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Jethro Tull - The Broadsword And The Beast CD (album) cover


Jethro Tull


Prog Folk

3.27 | 603 ratings

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Prog Reviewer
3 stars One of the drearier isles in the great sea of TULL, or so it always seemed to me when the thin sound escaped from its gruelish grooves. Fortunately, "The Broadsword And The Beast" is far better fare on disc; it might even be a minor revelation in remastered form. Some have heard in this effort the old magic, though I bade those ghosts goodbye with "Stormwatch". TULL greeted the '80s with new players, new toys (synthesizers), and a harder edge that led to the heavy metal confusion of later years. Gone were the once rich tones of Ian's voice, lost to overuse, and what remained in its stead was a thin, tired but still familiar singer who struggled to compete with his own busy arrangements. Effects sometimes mask its miserable state, but mostly IAN writes around it. As for the album itself, "The Broadsword And The Beast" is broken into two halves: Beastie and Broadsword. The opening "Beastie" is a psychological study of our own demons, stalking the listener like a slow and heavy Rover. "Broadsword" is the worn and weary warrior setting off for what may be a last great epic adventure. (I used to play this in college on the radio station nobody listened to because we had it on those prerecorded cartridges that were easier to queue up. And because I like it.) These are the two great pillars of "The Broadsword And The Beast", in the shadow of which loom such pretty flowers as "Pussy Willow" and "Clasp".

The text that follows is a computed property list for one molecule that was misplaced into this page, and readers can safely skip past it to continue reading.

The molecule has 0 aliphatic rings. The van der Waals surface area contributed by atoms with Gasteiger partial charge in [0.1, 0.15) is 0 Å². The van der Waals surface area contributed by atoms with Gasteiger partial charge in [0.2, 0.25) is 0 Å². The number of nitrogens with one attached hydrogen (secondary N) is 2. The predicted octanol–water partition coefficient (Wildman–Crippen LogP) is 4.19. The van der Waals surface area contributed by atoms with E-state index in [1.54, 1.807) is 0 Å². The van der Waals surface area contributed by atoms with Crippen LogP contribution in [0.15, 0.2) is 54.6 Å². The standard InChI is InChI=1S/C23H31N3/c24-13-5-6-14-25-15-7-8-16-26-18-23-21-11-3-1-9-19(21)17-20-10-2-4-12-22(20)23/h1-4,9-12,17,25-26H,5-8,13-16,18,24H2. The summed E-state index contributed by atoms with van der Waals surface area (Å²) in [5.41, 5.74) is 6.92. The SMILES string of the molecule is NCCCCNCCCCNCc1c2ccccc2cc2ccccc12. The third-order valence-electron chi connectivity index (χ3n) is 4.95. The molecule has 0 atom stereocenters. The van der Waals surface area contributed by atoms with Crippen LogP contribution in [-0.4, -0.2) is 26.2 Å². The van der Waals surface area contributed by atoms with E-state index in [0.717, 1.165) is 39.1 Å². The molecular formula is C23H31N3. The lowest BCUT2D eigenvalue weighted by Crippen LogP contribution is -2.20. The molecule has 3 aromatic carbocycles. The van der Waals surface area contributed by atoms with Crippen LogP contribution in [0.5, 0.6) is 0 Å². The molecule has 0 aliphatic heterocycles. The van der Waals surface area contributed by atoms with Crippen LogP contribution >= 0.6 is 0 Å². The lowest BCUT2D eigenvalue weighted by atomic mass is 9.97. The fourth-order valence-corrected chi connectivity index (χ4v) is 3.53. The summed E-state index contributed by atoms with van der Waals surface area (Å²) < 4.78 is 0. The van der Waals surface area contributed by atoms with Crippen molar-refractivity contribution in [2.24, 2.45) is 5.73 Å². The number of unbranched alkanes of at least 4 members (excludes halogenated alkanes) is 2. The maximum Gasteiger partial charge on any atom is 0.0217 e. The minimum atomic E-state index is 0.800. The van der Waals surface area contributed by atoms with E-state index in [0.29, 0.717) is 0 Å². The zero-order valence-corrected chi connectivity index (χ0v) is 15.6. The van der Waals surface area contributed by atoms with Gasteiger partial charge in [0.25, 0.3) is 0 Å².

Taken in toto, "Broadsword" is one of the band's best albums from the '80s, though the decade couldn't hold a collective candle to the '70s (in my opinion). However, compared to their next album, "Broadsword" sounds like "Songs From The Bloomin' Wood". "Watching Me Watching You" sets the stage for that album, the brain of TULL implanted in a cyborg's body (although little on Under Wraps is so clever). I may warm to "Broadsword" yet, since "Seal Driver" and "Fallen On Hard Times" have nearly won me over the last two times I've heard them, the sinew of "Heavy Horses" hidden under their modern armor. But the elegiac tone is unshakable ("Slow Marching Band", "Cheerio"), and the phenomenal feats that came so easily in youth would be hard-won from now on.

daveconn | 3/5 |


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